A Digital Edge: Week 2 Reflections – Learners Better Prepared to Thrive Learning Online

We wrapped up Week 2 of A Digital Edge: Essentials for the Online Learner at the end of last week. By the end of the week almost 5,000 learners from across the globe had registered to enhance their online skills set against a wider context of life skills and the LifeComp Framework as colleges and universities explore the potential of online, hybrid and blended models of teaching and learning.

A Digital Edge: Life Skills Framework

After a strong start in the first week, in which learners reflected on their experience and noted a shift in their feelings towards online learning from “anxious” to “confident”, the second week continued the steady growth in the level of interest and engagement. As a socially-focused course, it was rewarding to see comment sections brimming with observations, experiences and advice from people as they progressed through the week’s “Ways of Thinking” and “Ways of Working” sections.

While the first week focused on starting with the right mindset and laying down foundational principles for learning online, Week 2 shifted the focus to some more practical aspects with “Tools for Working” and “Tools for Thriving”. Kicking off with a quiz on “What are you concerned about?” to help our team of facilitators to better understand the needs and concerns of learners, Week 2 then moved ahead to address some of those challenges in “Tools for Working”. This included handling issues around getting connected, avoiding the “shiny new toy” syndrome to get organised, creating plans and to-do lists, accessing appropriate tools for different activities, and getting into the habit of backing up data.

“Tools for Thriving”, the last section of the course, had a mix of articles, videos, polls and student advice that all stressed the importance of digital well-being and social interaction. The step “Think, Reflect, Think!” introduced the idea of becoming a ‘thriving’ citizen by honing one’s critical thinking skills and civic engagement with an open mind. Spotting fake news and avoiding its spread was highlighted in the ‘Beware!’ section, which sparked a lively discussion in the comments section.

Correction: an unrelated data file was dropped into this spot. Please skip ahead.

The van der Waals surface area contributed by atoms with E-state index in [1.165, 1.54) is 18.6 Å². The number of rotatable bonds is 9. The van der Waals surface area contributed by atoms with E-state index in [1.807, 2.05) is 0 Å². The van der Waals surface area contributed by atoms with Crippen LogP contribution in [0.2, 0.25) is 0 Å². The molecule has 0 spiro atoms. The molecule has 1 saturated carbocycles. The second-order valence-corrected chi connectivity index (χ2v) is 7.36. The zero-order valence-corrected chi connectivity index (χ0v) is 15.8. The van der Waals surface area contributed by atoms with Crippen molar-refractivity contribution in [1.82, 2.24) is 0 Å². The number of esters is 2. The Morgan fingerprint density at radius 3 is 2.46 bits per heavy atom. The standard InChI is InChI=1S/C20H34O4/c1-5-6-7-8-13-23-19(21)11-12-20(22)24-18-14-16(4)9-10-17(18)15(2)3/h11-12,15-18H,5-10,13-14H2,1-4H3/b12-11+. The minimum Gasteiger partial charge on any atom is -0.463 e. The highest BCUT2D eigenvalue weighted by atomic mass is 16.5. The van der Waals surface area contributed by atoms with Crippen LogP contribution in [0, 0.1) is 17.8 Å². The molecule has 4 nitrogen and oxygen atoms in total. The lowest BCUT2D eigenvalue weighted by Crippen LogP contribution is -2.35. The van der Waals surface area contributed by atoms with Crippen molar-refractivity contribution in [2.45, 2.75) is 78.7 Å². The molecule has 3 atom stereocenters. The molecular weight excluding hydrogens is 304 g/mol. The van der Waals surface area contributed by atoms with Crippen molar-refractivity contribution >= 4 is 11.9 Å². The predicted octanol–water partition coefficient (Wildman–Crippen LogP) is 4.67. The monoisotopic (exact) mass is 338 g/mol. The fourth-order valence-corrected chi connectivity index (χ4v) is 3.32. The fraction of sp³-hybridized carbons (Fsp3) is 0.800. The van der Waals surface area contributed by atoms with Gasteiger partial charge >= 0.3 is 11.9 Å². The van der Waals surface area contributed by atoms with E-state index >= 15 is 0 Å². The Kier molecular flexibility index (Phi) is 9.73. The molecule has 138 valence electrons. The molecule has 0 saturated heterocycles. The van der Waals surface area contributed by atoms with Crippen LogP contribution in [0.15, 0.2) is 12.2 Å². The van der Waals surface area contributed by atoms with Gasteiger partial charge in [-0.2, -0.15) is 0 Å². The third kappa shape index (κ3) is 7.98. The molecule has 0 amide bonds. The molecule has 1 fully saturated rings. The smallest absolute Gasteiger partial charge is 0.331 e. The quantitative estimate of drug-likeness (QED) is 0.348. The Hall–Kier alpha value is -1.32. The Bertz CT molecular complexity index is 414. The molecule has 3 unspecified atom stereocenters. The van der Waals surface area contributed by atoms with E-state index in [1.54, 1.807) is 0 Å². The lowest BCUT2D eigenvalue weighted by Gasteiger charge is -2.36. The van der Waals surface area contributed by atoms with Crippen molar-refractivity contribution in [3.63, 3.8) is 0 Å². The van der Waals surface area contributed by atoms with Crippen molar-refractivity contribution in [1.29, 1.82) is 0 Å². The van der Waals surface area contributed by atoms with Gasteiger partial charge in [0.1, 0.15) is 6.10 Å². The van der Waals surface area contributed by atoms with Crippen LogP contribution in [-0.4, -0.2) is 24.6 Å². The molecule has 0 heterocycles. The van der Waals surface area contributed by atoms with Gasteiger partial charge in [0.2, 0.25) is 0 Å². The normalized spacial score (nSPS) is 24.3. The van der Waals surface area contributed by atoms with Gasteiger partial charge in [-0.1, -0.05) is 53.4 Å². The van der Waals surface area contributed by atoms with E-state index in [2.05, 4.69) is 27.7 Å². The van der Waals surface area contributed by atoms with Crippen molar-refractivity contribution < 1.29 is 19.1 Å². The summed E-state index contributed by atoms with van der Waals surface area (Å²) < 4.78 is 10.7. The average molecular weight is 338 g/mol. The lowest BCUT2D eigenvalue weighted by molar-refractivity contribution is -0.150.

As the course comes to an end, a poll under the step ‘A Worry Shared’ was conducted to determine which aspects of online learning people were most concerned about. Here are the results of this poll so far…

Which of the following aspects of online learning are you most concerned about?

Almost half of the learners (43%) said they were most concerned about staying focused and self-motivated. The next highest group, a little over one in four learners (27%) said they were concerned about the lack of social interaction. Organising group work/study sessions and limited access to lecturers/tutors were the next highest concerns, followed by lecturers’ experience in online teaching.

Notably, 6% of course participants said they were concerned about internet speed/availability and 2% about access to computers/technology, reflecting the need for institutions and governments across the world to upgrade their internet infrastructure for the benefit of higher education in the ‘new normal’.

It was good to see that learners embraced the message of the need to collaborate with others and support fellow learners. Here’s a good example of learners participating in the course already starting to help out each other in their online learning journey…

After an Orientation Week webinar with students at Dublin City University (DCU) taking the course, it is pleasing to see that over 700 have already completed the course and uploaded their FutureLearn Certificate onto their MyDCU portal. The level of uptake at DCU demonstrates the value of this type of course when it is fully embedded like this as part of the student welcome and orientation experience. We were also pleased that DCU’s President, Professor Daire Keogh has a final video at the end of the course to wish everyone all the best for their online study over the remainder of the year, and beyond.

Overall, the general feedback on the course in the final section was overwhelmingly positive. Most learners appreciated the social nature of the course, the reflections at the end of each step, and the ability to learn from other learners’ advice. This was a key aspect of the course design. Most of all, they found comfort in finding a community of learners who felt like they were in this together: journeying from ‘anxious’ to ‘confident’, ‘concerned’ to ‘excited’.